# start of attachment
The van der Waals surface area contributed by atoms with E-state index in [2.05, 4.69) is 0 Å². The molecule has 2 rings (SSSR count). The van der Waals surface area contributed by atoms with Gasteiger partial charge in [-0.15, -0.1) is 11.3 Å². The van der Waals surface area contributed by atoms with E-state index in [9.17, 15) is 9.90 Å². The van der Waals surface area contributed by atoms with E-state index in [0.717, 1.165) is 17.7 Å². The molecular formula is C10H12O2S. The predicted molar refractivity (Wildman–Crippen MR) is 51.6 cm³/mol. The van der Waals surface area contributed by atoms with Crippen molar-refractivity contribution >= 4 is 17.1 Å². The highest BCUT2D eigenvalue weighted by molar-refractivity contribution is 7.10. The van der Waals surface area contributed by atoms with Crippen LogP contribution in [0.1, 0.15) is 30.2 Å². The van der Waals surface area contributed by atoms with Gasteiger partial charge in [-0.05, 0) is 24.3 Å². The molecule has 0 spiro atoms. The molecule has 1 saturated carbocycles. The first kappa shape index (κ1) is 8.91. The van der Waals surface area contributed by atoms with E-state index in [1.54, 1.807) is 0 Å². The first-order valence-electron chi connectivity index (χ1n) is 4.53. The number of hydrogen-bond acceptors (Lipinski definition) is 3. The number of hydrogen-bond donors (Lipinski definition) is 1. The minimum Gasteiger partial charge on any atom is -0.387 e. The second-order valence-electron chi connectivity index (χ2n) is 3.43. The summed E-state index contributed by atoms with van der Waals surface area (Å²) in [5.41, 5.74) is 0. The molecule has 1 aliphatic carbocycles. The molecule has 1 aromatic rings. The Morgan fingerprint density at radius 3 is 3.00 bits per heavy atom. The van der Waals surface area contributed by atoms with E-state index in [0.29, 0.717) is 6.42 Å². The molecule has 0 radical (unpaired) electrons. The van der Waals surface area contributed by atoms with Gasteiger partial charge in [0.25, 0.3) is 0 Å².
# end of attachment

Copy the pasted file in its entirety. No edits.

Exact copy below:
The van der Waals surface area contributed by atoms with E-state index in [2.05, 4.69) is 0 Å². The molecule has 2 rings (SSSR count). The van der Waals surface area contributed by atoms with Gasteiger partial charge in [-0.15, -0.1) is 11.3 Å². The van der Waals surface area contributed by atoms with E-state index in [9.17, 15) is 9.90 Å². The van der Waals surface area contributed by atoms with E-state index in [0.717, 1.165) is 17.7 Å². The molecular formula is C10H12O2S. The predicted molar refractivity (Wildman–Crippen MR) is 51.6 cm³/mol. The van der Waals surface area contributed by atoms with Crippen molar-refractivity contribution >= 4 is 17.1 Å². The highest BCUT2D eigenvalue weighted by molar-refractivity contribution is 7.10. The van der Waals surface area contributed by atoms with Crippen LogP contribution in [0.1, 0.15) is 30.2 Å². The van der Waals surface area contributed by atoms with Gasteiger partial charge in [-0.05, 0) is 24.3 Å². The molecule has 0 spiro atoms. The molecule has 1 saturated carbocycles. The first kappa shape index (κ1) is 8.91. The van der Waals surface area contributed by atoms with E-state index in [1.54, 1.807) is 0 Å². The first-order valence-electron chi connectivity index (χ1n) is 4.53. The number of hydrogen-bond acceptors (Lipinski definition) is 3. The number of hydrogen-bond donors (Lipinski definition) is 1. The minimum Gasteiger partial charge on any atom is -0.387 e. The second-order valence-electron chi connectivity index (χ2n) is 3.43. The summed E-state index contributed by atoms with van der Waals surface area (Å²) in [5.41, 5.74) is 0. The molecule has 1 aliphatic carbocycles. The molecule has 1 aromatic rings. The Morgan fingerprint density at radius 3 is 3.00 bits per heavy atom. The van der Waals surface area contributed by atoms with E-state index in [0.29, 0.717) is 6.42 Å². The molecule has 0 radical (unpaired) electrons. The van der Waals surface area contributed by atoms with Gasteiger partial charge in [0.25, 0.3) is 0 Å².